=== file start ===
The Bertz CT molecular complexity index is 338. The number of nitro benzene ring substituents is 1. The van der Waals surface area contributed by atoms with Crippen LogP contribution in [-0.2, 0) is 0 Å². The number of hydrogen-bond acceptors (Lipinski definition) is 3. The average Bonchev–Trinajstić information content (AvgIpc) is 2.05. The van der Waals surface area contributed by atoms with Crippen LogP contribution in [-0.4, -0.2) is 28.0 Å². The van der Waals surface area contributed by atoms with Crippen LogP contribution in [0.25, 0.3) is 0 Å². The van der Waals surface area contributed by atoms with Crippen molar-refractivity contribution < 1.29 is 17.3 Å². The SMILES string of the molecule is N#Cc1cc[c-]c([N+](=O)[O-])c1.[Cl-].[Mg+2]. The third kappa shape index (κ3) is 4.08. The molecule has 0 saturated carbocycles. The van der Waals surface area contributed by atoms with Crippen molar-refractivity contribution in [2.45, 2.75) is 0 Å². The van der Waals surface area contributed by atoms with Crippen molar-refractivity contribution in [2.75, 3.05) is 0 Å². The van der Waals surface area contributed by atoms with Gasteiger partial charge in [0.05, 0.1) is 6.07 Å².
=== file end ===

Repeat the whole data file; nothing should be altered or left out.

The Bertz CT molecular complexity index is 338. The number of nitro benzene ring substituents is 1. The van der Waals surface area contributed by atoms with Crippen LogP contribution in [-0.2, 0) is 0 Å². The number of hydrogen-bond acceptors (Lipinski definition) is 3. The average Bonchev–Trinajstić information content (AvgIpc) is 2.05. The van der Waals surface area contributed by atoms with Crippen LogP contribution in [-0.4, -0.2) is 28.0 Å². The van der Waals surface area contributed by atoms with Crippen LogP contribution in [0.25, 0.3) is 0 Å². The van der Waals surface area contributed by atoms with Crippen molar-refractivity contribution < 1.29 is 17.3 Å². The SMILES string of the molecule is N#Cc1cc[c-]c([N+](=O)[O-])c1.[Cl-].[Mg+2]. The third kappa shape index (κ3) is 4.08. The molecule has 0 saturated carbocycles. The van der Waals surface area contributed by atoms with Crippen molar-refractivity contribution in [2.45, 2.75) is 0 Å². The van der Waals surface area contributed by atoms with Crippen molar-refractivity contribution in [2.75, 3.05) is 0 Å². The van der Waals surface area contributed by atoms with Gasteiger partial charge in [0.05, 0.1) is 6.07 Å².